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The SDHB is not alone, as it and other health boards face considerable difficulties in recruiting and retaining nurses.
The safe staffing policy, Care Capacity and Demand Management (CCDM), was agreed to by the Government and nurses union the New Zealand Nurses Organisation (NZNO) as part of their collective wage agreement settlement in 2018.
All DHBs are expected to have their CCDM staff calculations determined by July 1, but many will not have hired the staff to make them a reality.
SDHB chief nursing and midwifery officer Jane Wilson said the board was still working on confirming the exact numbers for each inpatient ward roster.
"This requires union and nursing staff involvement through ward local data council meetings and confirmation through the CCDM Council
"We will be in a position to provide these confirmed numbers after July 1."
"Considerable concerns exist in being able to fill current registered nurse vacancies, let alone any additionally CCDM approved full-time equivalents with regulated staff going forward," he said.
"This is now presenting as a national workforce crisis and is going to require some radical and urgent adjustment to different ways of working with non-regulated staff where that is appropriate and to a level that allows for safe direction and delegation."
NZNO industrial services manager Glenda Alexander said she very much doubted the SDHB would achieve its CCDM target and agreed with Mr Fleming that it was a nationwide problem.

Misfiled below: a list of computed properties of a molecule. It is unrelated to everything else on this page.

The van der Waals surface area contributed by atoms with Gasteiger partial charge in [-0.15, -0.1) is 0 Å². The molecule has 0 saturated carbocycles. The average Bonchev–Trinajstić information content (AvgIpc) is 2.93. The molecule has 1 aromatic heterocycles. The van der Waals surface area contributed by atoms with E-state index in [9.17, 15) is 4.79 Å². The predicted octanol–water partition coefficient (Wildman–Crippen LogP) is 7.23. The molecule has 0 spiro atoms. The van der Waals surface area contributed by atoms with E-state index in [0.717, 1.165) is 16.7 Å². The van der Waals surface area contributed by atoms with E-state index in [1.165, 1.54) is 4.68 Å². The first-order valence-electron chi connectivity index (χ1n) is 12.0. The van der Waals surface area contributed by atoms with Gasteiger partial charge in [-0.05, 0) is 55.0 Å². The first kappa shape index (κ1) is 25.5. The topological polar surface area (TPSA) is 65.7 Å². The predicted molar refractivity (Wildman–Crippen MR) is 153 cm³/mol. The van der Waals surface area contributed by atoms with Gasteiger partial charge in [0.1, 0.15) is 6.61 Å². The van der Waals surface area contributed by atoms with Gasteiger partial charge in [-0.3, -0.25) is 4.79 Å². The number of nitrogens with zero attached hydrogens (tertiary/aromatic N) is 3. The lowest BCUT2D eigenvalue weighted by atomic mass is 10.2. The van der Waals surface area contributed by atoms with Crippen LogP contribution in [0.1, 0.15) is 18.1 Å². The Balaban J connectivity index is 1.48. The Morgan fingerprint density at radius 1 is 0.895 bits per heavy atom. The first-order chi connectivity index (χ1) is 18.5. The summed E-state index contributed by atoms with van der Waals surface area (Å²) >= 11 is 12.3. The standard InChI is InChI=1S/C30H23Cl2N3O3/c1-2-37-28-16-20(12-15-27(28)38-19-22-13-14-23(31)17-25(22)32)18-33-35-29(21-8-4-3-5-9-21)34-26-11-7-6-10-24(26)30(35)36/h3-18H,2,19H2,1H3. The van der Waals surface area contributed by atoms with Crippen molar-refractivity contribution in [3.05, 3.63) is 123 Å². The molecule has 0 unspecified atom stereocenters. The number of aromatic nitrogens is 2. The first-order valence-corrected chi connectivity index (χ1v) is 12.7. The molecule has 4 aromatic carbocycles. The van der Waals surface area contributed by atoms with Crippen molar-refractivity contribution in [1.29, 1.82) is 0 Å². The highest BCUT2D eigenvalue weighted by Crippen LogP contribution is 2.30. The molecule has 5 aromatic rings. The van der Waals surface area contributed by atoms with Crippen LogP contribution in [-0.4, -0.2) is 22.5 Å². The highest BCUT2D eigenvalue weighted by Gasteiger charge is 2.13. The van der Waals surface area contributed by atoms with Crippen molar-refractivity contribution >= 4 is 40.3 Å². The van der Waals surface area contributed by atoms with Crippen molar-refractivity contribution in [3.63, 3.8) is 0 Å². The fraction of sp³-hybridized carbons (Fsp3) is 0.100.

"We know that’s not going to happen across the board and we are very disappointed because we agreed that two years ago, as well as the pay equity settlement," she said.
"Nationally we know that there are significant gaps, I know of one DHB where there are over 100 vacancies not filled."
Ms Alexander said the NZNO accepted that Covid-19, which had posed major difficulty in bringing overseas qualified nurses into the country, was a major stumbling block.
"But the other part is that we cannot attract our own ones to come back and work in the industry ... also, the terms and conditions are so attractive in Australia that a lot of people are saying that they want to pack up and leave."
Mr Fleming’s report concurred with Ms Alexander’s worried glance across the Tasman.
"The other real concern on our doorstep is the potential for a lot of nurses to move across to Australia [from now] or elsewhere, once the borders are more relaxed."